• The king actively pursues Christine although she plans on marrying Raoul, who Louis then sends to the battle front in a war where he's killed. He then continues to pursue her even on the day she learns of Raoul's death.
  • Those responsible for removing and later imprisoning Philippe have both.
  • After Christine comments that they'll both burn in hell (for having sex and her betraying her love), Louis says, "No my love. You will burn in hell. But I will not. For I am king. Ordained by God."
  • FRIGHTENING SCENES
  • The initial, brief glimpses of the man in the iron mask (a literal description) might be unsettling to very young viewers, as might the scene where they finally take the mask off (and he looks somewhat like a mangy werewolf with long matted, and scraggly hair).
  • Some of the action scenes listed under "Violence" may be tense to the youngest of viewers, but probably few others.
  • GUNS/WEAPONS
  • Swords/Knives/Rifles/Muskets: Used to injure, wound, or kill people. See "Violence" for details.
  • Canons: Fired during a battle scene.
  • IMITATIVE BEHAVIOR
  • Phrases: "Piss" and "Fart."
  • Some kids may want to imitate the sword fighting that occurs during the film.
  • Porthos, comically despondent that his better days are behind him, puts a noose around his neck and tries to hang himself (but fails as the beam the rope's around breaks). Later, however, another person is successful at hanging themselves.
  • JUMP SCENES
  • None.
  • MUSIC (SCARY/TENSE)
  • A mild amount of suspenseful music -- mixed with some dramatically oriented action music -- occurs during the film.
  • MUSIC (INAPPROPRIATE)
  • None.
  • PROFANITY
  • 1 "s" word, 2 slang terms for breasts (the "t" word), and 1 use of "My God" as exclamations.
  • SEX/NUDITY
  • We see some rather buxom women whose low cut dresses reveal quite a bit of cleavage.
  • Porthos says, "He's hung like a donkey" (about Aramis) to which a woman replies, "So are you."
  • After Porthos makes a comment about women's breasts, Aramis says, "Sometimes there are more important things in life than t*ts."
  • Christine's outfit shows some cleavage.
  • We hear brief sexual and then climaxing sounds as the camera finally moves around to show the king and a woman in bed right after having sex (no nudity).
  • D'Artagnan talks to the king about pursuing Christine and Louis admits that he's "loved" many women. D'Artagnan then mentions women giving the king the "most intimate embrace."
  • We see Louis and Christine in bed after they've had sex and see just part of the side of her bare breast (her arm covers the rest).
  • Porthos stares at a buxom woman's cleavage.
  • We hear some brief sexual sounds and heavy breathing coming from under a mound of hay. The hay then falls away and we see Porthos getting off a woman who tells him that it's all right, "It's just taking you time to get started." As he gets up, we then see that two more women were under the hay with him (but there's no nudity).
  • We see Porthos' bare butt several times as he walks toward a barn to hang himself (after the above, and he's not successful).
  • Porthos makes a comment about them needing to "eat, drink, and make love tonight."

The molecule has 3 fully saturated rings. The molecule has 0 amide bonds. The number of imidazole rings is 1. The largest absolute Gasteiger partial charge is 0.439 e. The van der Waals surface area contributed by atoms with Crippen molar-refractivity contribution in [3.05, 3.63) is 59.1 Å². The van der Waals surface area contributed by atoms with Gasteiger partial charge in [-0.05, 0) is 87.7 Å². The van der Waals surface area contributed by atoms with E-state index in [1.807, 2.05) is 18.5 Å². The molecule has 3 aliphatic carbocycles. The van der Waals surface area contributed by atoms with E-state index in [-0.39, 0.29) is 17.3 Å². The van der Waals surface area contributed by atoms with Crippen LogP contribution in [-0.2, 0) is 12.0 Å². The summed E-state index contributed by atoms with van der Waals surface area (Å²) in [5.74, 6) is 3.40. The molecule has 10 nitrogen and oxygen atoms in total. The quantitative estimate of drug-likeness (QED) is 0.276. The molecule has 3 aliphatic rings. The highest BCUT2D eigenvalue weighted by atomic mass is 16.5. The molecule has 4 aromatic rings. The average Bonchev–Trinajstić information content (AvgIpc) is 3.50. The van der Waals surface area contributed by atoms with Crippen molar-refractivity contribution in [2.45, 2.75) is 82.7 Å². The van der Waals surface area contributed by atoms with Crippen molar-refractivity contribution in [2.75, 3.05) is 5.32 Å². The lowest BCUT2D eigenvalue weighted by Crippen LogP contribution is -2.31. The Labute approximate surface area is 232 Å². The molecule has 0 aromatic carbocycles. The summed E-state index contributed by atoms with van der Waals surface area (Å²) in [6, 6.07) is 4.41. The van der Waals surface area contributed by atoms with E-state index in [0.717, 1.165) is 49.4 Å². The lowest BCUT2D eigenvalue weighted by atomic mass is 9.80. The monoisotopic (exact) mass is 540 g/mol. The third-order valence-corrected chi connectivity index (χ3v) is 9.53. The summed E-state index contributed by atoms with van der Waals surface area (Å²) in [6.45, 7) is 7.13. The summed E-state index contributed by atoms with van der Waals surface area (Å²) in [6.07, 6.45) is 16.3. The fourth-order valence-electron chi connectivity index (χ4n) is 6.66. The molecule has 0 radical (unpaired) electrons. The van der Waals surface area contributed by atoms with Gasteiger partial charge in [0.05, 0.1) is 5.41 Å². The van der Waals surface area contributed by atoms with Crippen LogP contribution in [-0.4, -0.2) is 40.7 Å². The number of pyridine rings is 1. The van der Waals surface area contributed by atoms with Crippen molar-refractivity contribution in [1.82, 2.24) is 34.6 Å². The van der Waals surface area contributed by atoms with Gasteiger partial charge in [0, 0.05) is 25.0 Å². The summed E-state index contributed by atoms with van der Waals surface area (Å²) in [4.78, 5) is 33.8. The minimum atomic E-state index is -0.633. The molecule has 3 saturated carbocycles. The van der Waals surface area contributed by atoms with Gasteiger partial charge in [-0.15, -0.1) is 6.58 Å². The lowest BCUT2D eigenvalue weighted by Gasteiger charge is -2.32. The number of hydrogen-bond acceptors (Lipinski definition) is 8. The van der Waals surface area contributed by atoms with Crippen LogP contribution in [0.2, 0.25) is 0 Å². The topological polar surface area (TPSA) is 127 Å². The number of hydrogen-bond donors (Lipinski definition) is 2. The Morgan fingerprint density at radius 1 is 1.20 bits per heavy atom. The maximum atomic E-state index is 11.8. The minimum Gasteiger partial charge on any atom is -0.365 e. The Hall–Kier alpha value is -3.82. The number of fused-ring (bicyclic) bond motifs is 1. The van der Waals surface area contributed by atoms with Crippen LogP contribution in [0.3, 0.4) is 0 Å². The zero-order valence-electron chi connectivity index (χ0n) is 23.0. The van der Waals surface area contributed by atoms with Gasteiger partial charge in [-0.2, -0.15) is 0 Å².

• Louis lies on top of Christine, kissing her, but both are clothed and nothing else happens.
  • SMOKING
  • None.
  • TENSE FAMILY SCENES
  • Athos learns that his son has died, as does Christine about her boyfriend.
  • TOPICS TO TALK ABOUT
  • The real-life history behind this story (ie. The real King Louis XIV, etc...).
  • VIOLENCE
  • While several people are killed, little of the violence is bloody and is more of a throwback to swashbuckling movies from decades ago, then typical violence seen today. That said, the following occurs:
  • Parisians riot in the streets and throw food at a man who rides by on horseback.
  • After Porthos repeatedly taps Aramis, the latter smacks the first and the two then get into a brief shoving match.
  • The king orders Aramis to find the leader of the Jesuits and then kill him.
  • A man rushes up and tries to kill the king, but D'Artagnan throws his sword that impales the man. The king then finishes off the would-be assassin with a dagger.
  • Rioters grab some musketeers and begin hitting them on the ground (nothing too bad) and fire several shots at the guards.
  • We see Raoul at the battle front and as he rushes toward a fortress, an explosion (from a canon shot) explodes nearby and kills him.
  • Athos punches D'Artagnan and wounds several other men before he's tackled to the ground.
  • Aramis and two guards burn a dead body believed to be carrying the plague (we only see the flames).
  • Porthos, comically despondent that his better days are behind him, puts a noose around his neck and tries to hang himself (but fails as the beam the rope's around breaks).
  • Porthos fights off two men (one armed with a knife, the other a gun) and knocks them about.
  • Aramis punches the king.
  • Porthos throws a man into the water and another man is slammed into a wall. The musketeers then hit the king on the head, knocking him out.
  • A sword fight breaks out where several people are sliced or impaled, but there is no blood.
  • Athos holds a knife to the king's throat during a standoff with the guards, while D'Artagnan holds his foil on Philippe's throat.
  • The musketeers hit people with their oars as they make their escape.
  • Louis pushes his mother backwards and then punches Philippe.
  • A person has hanged themselves (we see the swinging body outside the window).
  • The musketeers knock out a guard, and later other guards fire their muskets at them.
  • The musketeers fire their muskets, injuring some of the guards, and then fight the others with their swords (with more being stabbed and sliced, but the only bloody one is when a person's throat is slit -- seen from a distance).
  • The guards fire a round of shots at the Musketeers, injuring all of them. When another man tries to attack with a knife, one of the Musketeers steps in the way and is mortally wounded (ie. He dies).
  • One of the musketeers punches another man.



  • Reviewed February 23, 1998